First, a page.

New York City is home to a plethora of Postmodernist designs — from the impressive Sony Tower to the diminuative Central Park Ballplayers' House — but most remain unprotected by traditional heritage registries. The New York City Landmarks Preservation Commission is at the threshold of its 50th anniversary but has yet to recognize the architectural successes of 1970 up to the most recent eligible year for landmarking, 1984. The commission has been unnecessarily slow to recognize Postmodernist structures in New York City, say Paul Makovsky and Michael Gotkin writing for Metropolis Magazine, who argue that the absence of historical recognition for Postmodernism has come at a high cost, citing the recladding of Takashimaya Building on Fifth Avenue as a "wake-up call" for the Commission.
Two years after the completion of Grimshaw and Dattner's acclaimed Via Verde ("Green Way"), no successors have even been proposed for this supposed model for the design and construction of new affordable housing. In this article, David Bench returns to the site, finding that the sustainable project's lack of impact is caused by a completely different type of "green."
Affordable housing is the quest of every New Yorker. The routes to finding it are mysterious and widely misunderstood, as they are made up of a myriad of buildings, programmes, and rules that have failed to keep pace with the production of luxury housing and gentrification of middle class neighbourhoods in the city. This apartment anxiety has led to such amusing and fateful reactions as the creation of the Rent is Too Damn High political party – whose name speaks for itself – and an economic narrative that propelled Bill de Blasio from a long-shot mayoral candidacy to an overwhelming majority on election day in 2013. Soon after taking office, de Blasio unveiled the most ambitious affordable housing program in generations, which aims to build or preserve 200,000 units in the next decade.
"Its an adventure, because it's a highly political, highly emotional, highly complicated process, to get something built on the site which is about memory," explains Daniel Libeskind. "It's a day that changed the world… and architecture responds in constructing something that has sense for people, that has spirit."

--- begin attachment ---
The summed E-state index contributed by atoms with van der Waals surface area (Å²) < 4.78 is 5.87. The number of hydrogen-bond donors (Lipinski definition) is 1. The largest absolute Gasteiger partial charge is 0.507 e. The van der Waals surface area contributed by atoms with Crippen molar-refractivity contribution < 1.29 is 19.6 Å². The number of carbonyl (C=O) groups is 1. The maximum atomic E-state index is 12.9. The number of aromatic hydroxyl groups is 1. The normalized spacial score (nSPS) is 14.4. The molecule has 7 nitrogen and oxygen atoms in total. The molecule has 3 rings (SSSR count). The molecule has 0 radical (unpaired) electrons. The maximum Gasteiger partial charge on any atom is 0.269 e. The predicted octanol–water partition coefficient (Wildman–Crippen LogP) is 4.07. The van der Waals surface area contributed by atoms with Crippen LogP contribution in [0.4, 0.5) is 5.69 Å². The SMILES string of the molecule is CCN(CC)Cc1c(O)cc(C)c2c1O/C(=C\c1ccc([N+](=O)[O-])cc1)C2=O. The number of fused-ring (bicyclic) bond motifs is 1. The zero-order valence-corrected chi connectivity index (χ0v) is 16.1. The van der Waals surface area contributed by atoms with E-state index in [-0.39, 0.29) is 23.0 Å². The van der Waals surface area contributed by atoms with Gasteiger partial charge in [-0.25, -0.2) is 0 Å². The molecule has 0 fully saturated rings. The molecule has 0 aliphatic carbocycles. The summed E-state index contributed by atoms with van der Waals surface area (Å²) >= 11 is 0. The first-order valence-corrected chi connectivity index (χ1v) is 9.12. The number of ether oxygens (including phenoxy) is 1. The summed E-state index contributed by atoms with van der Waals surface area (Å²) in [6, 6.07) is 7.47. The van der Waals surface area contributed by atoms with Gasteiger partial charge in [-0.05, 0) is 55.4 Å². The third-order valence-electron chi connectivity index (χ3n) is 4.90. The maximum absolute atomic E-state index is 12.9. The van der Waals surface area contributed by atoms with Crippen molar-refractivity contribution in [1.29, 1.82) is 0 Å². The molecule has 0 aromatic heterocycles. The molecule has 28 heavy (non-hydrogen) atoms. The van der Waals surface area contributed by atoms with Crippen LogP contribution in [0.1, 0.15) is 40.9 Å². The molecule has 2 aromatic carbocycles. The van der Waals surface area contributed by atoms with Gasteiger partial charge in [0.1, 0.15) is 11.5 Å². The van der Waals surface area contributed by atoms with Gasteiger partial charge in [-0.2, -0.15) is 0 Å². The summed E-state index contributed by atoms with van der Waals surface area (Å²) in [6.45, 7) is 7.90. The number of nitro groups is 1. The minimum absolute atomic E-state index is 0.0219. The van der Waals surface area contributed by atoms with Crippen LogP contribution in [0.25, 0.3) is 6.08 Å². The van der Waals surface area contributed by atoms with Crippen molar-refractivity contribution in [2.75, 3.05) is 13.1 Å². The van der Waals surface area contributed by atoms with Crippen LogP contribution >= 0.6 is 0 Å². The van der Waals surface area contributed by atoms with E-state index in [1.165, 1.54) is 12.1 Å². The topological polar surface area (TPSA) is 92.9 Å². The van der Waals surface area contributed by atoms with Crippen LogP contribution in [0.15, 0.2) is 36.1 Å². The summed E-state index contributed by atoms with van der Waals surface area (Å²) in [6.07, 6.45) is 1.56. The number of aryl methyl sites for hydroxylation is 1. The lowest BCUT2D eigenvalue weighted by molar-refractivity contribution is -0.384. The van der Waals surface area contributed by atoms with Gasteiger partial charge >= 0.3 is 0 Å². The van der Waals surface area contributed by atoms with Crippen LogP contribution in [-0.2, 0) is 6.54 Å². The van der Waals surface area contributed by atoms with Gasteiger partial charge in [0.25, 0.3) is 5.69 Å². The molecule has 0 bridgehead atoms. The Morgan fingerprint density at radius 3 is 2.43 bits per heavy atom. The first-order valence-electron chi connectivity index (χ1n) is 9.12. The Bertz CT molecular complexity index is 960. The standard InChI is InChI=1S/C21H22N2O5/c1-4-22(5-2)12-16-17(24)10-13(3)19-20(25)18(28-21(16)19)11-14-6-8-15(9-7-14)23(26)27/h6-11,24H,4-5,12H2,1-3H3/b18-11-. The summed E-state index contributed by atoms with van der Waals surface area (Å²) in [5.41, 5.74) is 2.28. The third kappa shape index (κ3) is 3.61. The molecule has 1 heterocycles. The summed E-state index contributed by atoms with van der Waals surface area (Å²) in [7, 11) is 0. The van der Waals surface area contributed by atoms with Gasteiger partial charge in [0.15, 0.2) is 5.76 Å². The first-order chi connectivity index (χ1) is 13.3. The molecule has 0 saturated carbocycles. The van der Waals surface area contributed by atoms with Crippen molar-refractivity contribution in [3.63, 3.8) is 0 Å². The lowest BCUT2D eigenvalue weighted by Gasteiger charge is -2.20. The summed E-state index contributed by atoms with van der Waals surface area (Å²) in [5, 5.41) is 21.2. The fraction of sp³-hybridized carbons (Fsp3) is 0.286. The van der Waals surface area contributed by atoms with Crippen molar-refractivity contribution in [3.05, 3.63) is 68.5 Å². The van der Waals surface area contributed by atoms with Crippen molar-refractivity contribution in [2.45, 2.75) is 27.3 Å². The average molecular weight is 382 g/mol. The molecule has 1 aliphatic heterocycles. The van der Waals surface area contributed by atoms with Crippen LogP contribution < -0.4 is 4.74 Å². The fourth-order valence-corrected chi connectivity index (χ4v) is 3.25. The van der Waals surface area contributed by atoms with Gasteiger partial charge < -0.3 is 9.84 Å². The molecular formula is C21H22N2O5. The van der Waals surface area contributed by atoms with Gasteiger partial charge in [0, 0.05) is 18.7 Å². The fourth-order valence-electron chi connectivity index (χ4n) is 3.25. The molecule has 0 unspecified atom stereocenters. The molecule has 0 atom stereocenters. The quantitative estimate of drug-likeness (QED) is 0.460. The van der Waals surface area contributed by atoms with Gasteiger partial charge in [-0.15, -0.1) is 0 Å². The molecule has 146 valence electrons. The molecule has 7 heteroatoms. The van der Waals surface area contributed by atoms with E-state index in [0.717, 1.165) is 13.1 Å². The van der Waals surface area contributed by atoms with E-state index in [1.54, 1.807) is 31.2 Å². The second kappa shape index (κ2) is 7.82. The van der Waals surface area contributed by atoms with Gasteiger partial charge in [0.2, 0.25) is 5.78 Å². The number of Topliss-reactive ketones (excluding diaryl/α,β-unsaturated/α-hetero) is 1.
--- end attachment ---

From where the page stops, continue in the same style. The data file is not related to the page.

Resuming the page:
The first tenant has moved into the One World Trade Center, making Monday, November 3, the official opening of the (arguably) tallest building in the Western hemisphere 13 years after the tragedy of 9/11. The “extraordinary moment was passed in the most ordinary of ways,” described the New York Times, as employees of Conde Nast entered into the white marble lobby (taken from the same quarry that produced marble for the original twin towers) and headed straight to the elevators to start their work day.
On Wednesday, November 5, Diana Balmori will visit the Strand to chat about Drawing and Reinventing Landscape with the MoMA's architecture curator, Barry Bergdoll. Diana's book examines digital, analog and hybrid methods of representing landscape and places the contemporary landscape architecture within its fascinating historical context. This exclusive Strand chat will investigate crucial aspects of the design process. Join as these two experts discuss this important design topic at a moment of increasing global environmental change. More information here.